Moment Of Truth Arrives For Fed In Crisis Mode

There was little utility in parsing the macroeconomic nuance ahead of this week's FOMC meeting. Less than two weeks ago, traders were on edge about the prospect of the Fed returning, however briefly, to a half-point hike cadence amid scorching-hot US economic data and concerns that services sector inflation wasn't moderating consistent with efforts to restore price stability. Seven trading sessions and one banking sector crisis later, the idea of a 50bps hike at the March meeting was laughable.

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9 thoughts on “Moment Of Truth Arrives For Fed In Crisis Mode

  1. I never have understood the Fed’s obsession with shrinking their balance sheet. The time has certainly come to end QT. A bank run is on, so draining liquidity makes little sense. For those that say, if the FOMC stops raising rates, that will spook the market since it will be indicative that the Fed is panicking. Duh, there is a bank run, the panic is already out there. There is nothing wrong with the central bank saying in light of the changed circumstances, we will at least take a temporary pause in raising rates. If inflation stays sticky and the situation calms down more, and warrants rate increases we are very open to doing that as soon as the next meeting. As for the argument that the lender of last resort function is separate from broader monetary policy- that is a straw man. It is all monetary and financial stability policy- whether it is the Fed’s balance sheet, bank regulation, short term policy rates or any other policy. It all goes into both financial stability and regulating the economy. Separating the functions is just not how the real world works. You can live in your ivory tower and think otherwise if you so choose but that is just not how things work. If you are a practicing economist, if your model does not bear some semblance to how our market economy functions then you have to change your model or start from scratch.

    1. And if the government is constantly backstopping the banks shouldn’t the government just own them?

      Instead of being the “lender of last resort”, just be “the lender.”

      1. Excellent point. Most Smaller banks can’t afford to pay depositors a yield that is competitive with short term US Treasury bonds or money market funds. I’d be curious to know what percentage of depositors in small and medium banks have money in a checking/savings account or CDs in excess of $250,000 FDIC insured limit. What if FDIC raised insured limit to $500,000, or $1million AND increased fractional reserve capital requirement instead of backstopping everything. I bet confidence in banking system would get stronger if nearly half of small banks would be bought by only the stronger medium size institutions. We should avoid backstop/bailout of all banks forever because that smells too much like “nationalizing” the banks. And I totally agree that promising something for a year or two will invariably morph into a commitment for perpetuity.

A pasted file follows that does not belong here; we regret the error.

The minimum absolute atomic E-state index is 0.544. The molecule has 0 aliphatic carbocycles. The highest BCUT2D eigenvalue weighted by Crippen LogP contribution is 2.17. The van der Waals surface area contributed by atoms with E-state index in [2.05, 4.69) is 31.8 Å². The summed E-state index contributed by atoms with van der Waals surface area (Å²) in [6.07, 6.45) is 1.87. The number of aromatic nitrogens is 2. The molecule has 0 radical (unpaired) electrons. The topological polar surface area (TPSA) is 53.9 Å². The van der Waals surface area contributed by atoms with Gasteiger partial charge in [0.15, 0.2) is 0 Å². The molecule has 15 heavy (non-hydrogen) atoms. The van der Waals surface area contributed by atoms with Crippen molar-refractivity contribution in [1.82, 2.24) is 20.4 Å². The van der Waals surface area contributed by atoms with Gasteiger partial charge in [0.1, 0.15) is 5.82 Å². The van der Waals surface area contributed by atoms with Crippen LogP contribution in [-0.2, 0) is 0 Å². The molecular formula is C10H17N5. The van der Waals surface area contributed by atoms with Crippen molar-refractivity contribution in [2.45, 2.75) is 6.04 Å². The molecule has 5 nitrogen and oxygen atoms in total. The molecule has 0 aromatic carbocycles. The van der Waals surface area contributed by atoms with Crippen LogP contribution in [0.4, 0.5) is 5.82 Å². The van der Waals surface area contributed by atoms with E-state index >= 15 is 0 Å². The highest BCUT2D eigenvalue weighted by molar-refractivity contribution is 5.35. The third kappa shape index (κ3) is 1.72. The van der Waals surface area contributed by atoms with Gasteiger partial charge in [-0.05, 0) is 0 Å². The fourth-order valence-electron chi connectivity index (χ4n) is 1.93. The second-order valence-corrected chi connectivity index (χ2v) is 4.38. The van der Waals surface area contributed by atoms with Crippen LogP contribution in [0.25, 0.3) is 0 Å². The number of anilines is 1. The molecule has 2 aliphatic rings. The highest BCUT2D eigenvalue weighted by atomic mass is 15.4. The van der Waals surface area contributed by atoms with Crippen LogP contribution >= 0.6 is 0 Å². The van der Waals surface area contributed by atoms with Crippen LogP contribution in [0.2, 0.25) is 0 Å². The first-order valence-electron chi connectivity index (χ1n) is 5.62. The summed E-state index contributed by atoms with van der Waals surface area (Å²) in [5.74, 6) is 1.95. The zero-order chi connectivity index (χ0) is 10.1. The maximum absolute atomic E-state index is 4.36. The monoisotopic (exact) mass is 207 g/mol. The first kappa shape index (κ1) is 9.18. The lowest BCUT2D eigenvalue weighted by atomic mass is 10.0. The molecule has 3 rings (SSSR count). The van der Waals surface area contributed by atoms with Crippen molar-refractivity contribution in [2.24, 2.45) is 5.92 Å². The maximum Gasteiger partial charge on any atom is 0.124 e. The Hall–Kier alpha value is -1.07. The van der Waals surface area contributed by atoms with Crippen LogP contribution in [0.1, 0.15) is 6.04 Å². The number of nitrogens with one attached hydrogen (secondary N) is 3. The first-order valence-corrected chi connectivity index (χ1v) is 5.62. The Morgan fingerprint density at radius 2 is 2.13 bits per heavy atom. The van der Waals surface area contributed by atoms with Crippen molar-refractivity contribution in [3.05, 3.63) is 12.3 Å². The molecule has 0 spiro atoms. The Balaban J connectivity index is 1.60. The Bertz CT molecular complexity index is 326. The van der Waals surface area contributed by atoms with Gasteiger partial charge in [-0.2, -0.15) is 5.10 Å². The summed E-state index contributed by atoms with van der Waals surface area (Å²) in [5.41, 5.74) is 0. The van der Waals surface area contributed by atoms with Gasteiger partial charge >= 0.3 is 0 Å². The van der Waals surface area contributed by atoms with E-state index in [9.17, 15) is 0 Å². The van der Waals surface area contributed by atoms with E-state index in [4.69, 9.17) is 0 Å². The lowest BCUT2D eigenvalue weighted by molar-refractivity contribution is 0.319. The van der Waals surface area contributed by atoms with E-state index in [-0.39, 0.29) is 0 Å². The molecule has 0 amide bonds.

2. So El-Erian is on bloomberg urging a 25 at this meeting. What a shock. Not a good idea in the middle of a bank run. Will be interesting to see the market reaction to forced Swiss Bank merger tonight. Trouble still lurking in the USA for non sifi banks.

  2. As disingenuous and self-serving as Ackman can be, he makes a valid point about not wanting stronger banks incurring any risk by using their precious capital deposited in weak or poorly managed banks to create the appearance of confidence. It’s not fooling anybody as shown by First Republic Shares dropping double digits on Friday despite the announcement of the capital infusion. Depositors in strong banks aren’t thrilled about even a nickel of their deposits allocated to a bank that Moody’s and Fitch have downgraded to junk status if I’m not mistaken.
    The risk in FDIC backstopping all deposits is that people start wondering how that’s even realistically possible. So going down that road is best avoided by maintaining rock-solid iron-clad confidence in FDIC by not imposing unrealistic mandates on them.

    1. There needs to be tighter regulation of non “sifi” banks. Raising insurance limits for deposits is an ok idea if premiums are set by profit making firms for a tranche with fdic picking up the tail and the banks paying for insurance on a bank by bank basis. Rates could vary by bank depending on the bank’s risk.

  3. And so it continues, socialism for the rich, blame for the poor. Where’s all the blame for banks that ignored the Fed’s transparency and invested as if QE was coming back last year? On the Fed? And remember when inflation was all the working class’s fault for having too much money and buying things they want and need? It definitely wasn’t the Fed’s fault for keeping QE going too long nor the banks fault for providing too much credit liquidity. It was the people spending the money that were the problem! Borrowing 6X what you are capable of earning to purchase an overpriced house? Love it! How about a 10 year auto loan on an overpriced truck that will cost you even more when oil spikes, let’s do it!

    When I make bad investments, no one blames the government for why I made them. But when the banking industry (who always wins) screws up, well, we need to protect them and deregulate them and make sure that they keep making money no matter what happens without consequences forever.

    We seriously need to wake up here. Do we want intrenched hyper inflation? Do we really want to keep relying on a banking sector that only still exists because the Federal government protects them? Why in the world is Wells Fargo even still a company? Because the banks always win even when they continuously screw over their customers ever single year for the past two decades. Rant = over.

NEWSROOM crewneck & prints